Certainly, he hasn’t been using it lately. Collected when the composer’s composer succumbed to liver failure in 1827 at the age of 57 (let that be a lesson to you drinkers out there), Ludwig van Beethoven’s skull has traveled a long way from his Viennese deathbed to the hands of California businessman Paul Kaufmann, who is now auctioning off the one-of-a-kind musical momento mori.
A family heirloom of sorts, the skull was first exhumed by Kaufmann’s great-great uncle, one of a group of physicians who studied Beethoven’s remains in 1863 for scientific study inspired by the contemporary interest in phrenology. While Kaufman hopes to net around $100,000 for the relic, Sotheby’s auction house has declined to sell it, meaning the bones that once held the mind that created “Symphony No. 9 in D Minor” are being offered to the public via email (interested parties should contact firstname.lastname@example.org). While Kaufman and musical scholars hope the skull winds up in a respectable institution (like Galileo’s middle finger or John Wilkes Booth’s spine) re-interred with the rest of the maestro, it would look just lovely atop a grand piano a la Shroeder.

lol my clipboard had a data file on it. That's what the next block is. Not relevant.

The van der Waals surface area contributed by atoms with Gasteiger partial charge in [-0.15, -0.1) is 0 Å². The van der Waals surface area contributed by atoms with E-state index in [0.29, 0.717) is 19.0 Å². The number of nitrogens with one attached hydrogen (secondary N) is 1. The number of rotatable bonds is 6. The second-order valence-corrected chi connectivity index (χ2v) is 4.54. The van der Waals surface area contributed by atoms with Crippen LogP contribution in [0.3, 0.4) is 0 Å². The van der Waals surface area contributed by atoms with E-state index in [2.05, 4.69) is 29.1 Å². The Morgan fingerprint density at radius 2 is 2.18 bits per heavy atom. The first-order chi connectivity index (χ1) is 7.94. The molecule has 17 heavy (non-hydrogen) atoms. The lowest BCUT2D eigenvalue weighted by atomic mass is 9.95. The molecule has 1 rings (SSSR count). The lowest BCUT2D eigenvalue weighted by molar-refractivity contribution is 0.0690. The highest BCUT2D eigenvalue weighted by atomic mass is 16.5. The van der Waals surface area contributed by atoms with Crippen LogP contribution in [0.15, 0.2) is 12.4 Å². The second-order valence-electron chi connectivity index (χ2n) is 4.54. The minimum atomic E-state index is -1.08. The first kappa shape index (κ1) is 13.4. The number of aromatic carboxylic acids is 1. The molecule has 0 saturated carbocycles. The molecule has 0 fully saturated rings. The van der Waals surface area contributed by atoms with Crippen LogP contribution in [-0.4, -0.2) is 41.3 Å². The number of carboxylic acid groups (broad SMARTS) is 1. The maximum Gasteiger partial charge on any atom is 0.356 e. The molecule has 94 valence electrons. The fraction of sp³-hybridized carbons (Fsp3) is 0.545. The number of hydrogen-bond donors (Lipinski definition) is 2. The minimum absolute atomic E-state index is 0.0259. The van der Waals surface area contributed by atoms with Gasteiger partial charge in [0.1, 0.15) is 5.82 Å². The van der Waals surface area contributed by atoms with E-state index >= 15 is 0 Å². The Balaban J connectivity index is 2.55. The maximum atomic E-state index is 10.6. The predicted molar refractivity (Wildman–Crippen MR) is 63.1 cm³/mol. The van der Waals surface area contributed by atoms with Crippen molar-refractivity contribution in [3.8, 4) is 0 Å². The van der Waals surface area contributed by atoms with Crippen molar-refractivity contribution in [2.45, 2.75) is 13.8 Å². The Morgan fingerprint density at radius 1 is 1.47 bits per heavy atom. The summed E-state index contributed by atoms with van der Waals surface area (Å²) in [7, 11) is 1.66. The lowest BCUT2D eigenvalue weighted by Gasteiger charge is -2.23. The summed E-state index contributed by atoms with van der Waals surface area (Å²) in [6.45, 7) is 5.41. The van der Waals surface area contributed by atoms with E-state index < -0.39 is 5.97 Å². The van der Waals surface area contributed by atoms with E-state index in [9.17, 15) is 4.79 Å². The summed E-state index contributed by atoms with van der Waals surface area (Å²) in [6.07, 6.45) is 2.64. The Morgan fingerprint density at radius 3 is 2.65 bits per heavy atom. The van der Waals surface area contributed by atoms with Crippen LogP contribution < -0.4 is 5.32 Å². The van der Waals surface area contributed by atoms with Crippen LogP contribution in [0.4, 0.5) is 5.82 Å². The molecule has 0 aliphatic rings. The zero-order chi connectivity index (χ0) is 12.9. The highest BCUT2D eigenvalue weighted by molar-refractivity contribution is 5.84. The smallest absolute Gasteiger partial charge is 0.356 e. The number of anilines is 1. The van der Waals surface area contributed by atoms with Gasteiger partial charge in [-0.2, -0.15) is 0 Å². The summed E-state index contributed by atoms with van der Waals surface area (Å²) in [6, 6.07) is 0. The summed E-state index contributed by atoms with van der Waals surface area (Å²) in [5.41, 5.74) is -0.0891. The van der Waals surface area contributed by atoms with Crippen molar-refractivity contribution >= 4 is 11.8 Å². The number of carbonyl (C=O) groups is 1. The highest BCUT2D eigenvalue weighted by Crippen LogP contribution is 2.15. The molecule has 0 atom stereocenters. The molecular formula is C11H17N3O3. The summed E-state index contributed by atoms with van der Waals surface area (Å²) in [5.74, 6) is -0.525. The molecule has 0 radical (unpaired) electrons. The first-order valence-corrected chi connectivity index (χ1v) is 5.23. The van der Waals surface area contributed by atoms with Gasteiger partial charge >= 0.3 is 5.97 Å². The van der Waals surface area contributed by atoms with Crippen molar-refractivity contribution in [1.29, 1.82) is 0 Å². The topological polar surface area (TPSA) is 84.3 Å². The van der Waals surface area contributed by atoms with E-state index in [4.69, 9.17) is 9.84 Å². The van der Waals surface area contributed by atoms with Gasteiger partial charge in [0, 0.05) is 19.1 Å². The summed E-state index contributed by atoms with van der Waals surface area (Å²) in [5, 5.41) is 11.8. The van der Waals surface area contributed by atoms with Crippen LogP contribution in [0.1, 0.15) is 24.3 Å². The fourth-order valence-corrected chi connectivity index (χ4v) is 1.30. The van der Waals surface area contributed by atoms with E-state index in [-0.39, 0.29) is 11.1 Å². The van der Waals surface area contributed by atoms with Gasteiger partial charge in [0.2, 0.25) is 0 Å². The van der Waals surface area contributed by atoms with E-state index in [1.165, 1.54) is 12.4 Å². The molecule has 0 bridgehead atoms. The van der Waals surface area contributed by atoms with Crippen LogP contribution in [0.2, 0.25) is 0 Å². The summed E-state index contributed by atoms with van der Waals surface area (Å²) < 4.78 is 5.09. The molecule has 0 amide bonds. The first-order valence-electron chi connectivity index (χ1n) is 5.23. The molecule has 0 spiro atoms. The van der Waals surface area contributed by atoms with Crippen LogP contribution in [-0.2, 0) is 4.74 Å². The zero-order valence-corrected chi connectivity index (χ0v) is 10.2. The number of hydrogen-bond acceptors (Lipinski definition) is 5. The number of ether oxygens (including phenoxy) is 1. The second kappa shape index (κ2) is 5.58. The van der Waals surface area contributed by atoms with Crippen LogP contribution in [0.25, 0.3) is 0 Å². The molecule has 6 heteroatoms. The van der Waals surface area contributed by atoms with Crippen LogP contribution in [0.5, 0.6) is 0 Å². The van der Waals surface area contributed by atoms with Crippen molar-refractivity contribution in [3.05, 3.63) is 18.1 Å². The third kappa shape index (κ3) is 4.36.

“For Sale: Beethoven’s Skull” [Huffington Post]